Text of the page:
I don’t collect many Transformers these days, but if I did, I would be all over this Kickstarter project – BMOG – Bio-Mechanical Ordnance Gestalts. They’re essentially robot toys that break down into component parts that can be swapped around. Why not make them, say, Glyos-compatible, you ask? Because the pegs used to attach all these items are the near-universal Transformers size of 5mm, and each part of the robot can be used on its own as an accessory or combined to make other accessories – a gun, an axe, a hammer, and more. (It’s worth noting there are other lines, or specific figures from other lines, that also use the 5mm peg, including Teenage Mutant Ninja Turtles.) Continue reading “Kickstarter Plug > Bio-Mechanical Ordnance Gestalts”
There’s just one week left to go on the Kickstarter for CoolandCollected.com‘s magazine, aptly titled Cool & Collected. The premiere issue – if the magazine is funded – will contain a feature article from yours truly on the long history of Boba Fett action figures, right up to and including Star Wars Black.
As of this writing, the magazine less than $500 away from its target. Here’s some of the content the first issue will contain:
- CT of NerdLunch has written a thoughtful piece on why we collect the same thing, over and over again.
- Kevin Decent of Team Hellions gives a rundown of the most sought-after Spider-Man comic books.
- And Jennifer Smith, author of the upcoming book The Back to the Future Almanac: 1955-2014, offers advice on taking your collection to the next level with movie props!
And there’s more! Contributions from pop culture experts such as:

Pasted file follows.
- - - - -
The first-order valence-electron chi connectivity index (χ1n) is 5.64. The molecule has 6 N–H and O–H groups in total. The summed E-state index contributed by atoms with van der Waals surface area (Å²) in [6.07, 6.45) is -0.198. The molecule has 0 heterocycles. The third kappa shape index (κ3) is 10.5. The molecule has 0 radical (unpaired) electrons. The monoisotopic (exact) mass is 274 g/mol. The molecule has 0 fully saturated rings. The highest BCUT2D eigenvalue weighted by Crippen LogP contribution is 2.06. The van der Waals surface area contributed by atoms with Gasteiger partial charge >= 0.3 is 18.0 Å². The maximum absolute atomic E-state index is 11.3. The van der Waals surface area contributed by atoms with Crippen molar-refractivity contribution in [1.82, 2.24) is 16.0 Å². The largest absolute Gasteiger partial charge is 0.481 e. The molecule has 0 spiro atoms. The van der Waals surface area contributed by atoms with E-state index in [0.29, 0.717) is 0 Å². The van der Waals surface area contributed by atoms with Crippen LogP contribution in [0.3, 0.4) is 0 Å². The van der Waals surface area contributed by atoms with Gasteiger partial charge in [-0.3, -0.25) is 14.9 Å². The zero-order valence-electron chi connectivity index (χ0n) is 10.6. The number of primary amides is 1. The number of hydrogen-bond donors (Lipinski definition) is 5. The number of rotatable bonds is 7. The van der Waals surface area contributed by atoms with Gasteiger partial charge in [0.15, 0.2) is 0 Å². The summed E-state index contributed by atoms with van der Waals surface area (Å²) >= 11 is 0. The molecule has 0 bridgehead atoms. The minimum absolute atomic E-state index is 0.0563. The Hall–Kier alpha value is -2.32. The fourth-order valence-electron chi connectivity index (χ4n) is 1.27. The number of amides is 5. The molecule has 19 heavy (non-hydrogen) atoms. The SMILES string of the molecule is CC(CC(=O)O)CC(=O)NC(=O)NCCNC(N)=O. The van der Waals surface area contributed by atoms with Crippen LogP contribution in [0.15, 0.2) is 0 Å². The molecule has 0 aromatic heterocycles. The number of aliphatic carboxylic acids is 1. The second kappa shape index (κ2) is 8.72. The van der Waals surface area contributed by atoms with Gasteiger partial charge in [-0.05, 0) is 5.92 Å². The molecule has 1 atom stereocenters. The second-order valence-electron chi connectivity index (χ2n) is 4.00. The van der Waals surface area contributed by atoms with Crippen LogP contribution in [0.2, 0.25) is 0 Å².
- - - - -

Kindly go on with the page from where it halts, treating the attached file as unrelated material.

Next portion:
I’m a terrible salesman, and I know that. (Odd, in that I come from two generations of great salesmen.) But I think it would be totally awesome to get this magazine off the ground, as it looks like a lot of fun. There’s been a void in my life since ToyFare closed, and maybe, just maybe, Cool & Collected can help fill it. Plus it always gives me a kick to see my writing in print. Hey, I’m only human. So here’s that link again: Cool & Collected: The magazine for pop culture collectors
PGPoA Power Pal Brian Adams of Cool & Collected has created a Kickstarter campaign to produce a new, collector-focused magazine. That in and of itself is a fine and noble endeavor, but to make this extra-appealing to Poesters, the first issue will include an article by yours truly on the history of Boba Fett action figures.
Remember toy magazines? Remember the feel of the smooth, glossy pages, gleaming with colorful photos of your favorite toys? Remember the breathless enthusiasm, the pithy humor, the fun articles?
PGPoA Power Pal Brian Adams of Cool & Collected has created a Kickstarter campaign to produce a new, collector-focused magazine. That in and of itself is a noble endeavor, but to make this offer extra-appealing to Poesters, the first issue will include an article by yours truly on the history of Boba Fett action figures, right up to and including the Star Wars Black 6″ version.
But you’ll only get to read it if the magazine’s funded, so if this looks interesting to you, head over to Kickstarter and drop a few dollars on it.
Cool & Collected: The magazine for pop culture collectors
So, the Four Horsemen‘s Kickstarter campaign for their Gothitropolis Raven and its many variants closed at just over $300,000. As the Horsemen wrote in their note to backers,
It’ll definitely be a jumping off point for the way we’ll promote and pre-sell our action figure lines in the future. We’re certain that others will feel the same way, so prepare to see a flood of new action figure concepts and designs from all over the toy industry hitting Kickstarter soon – including some new things from us.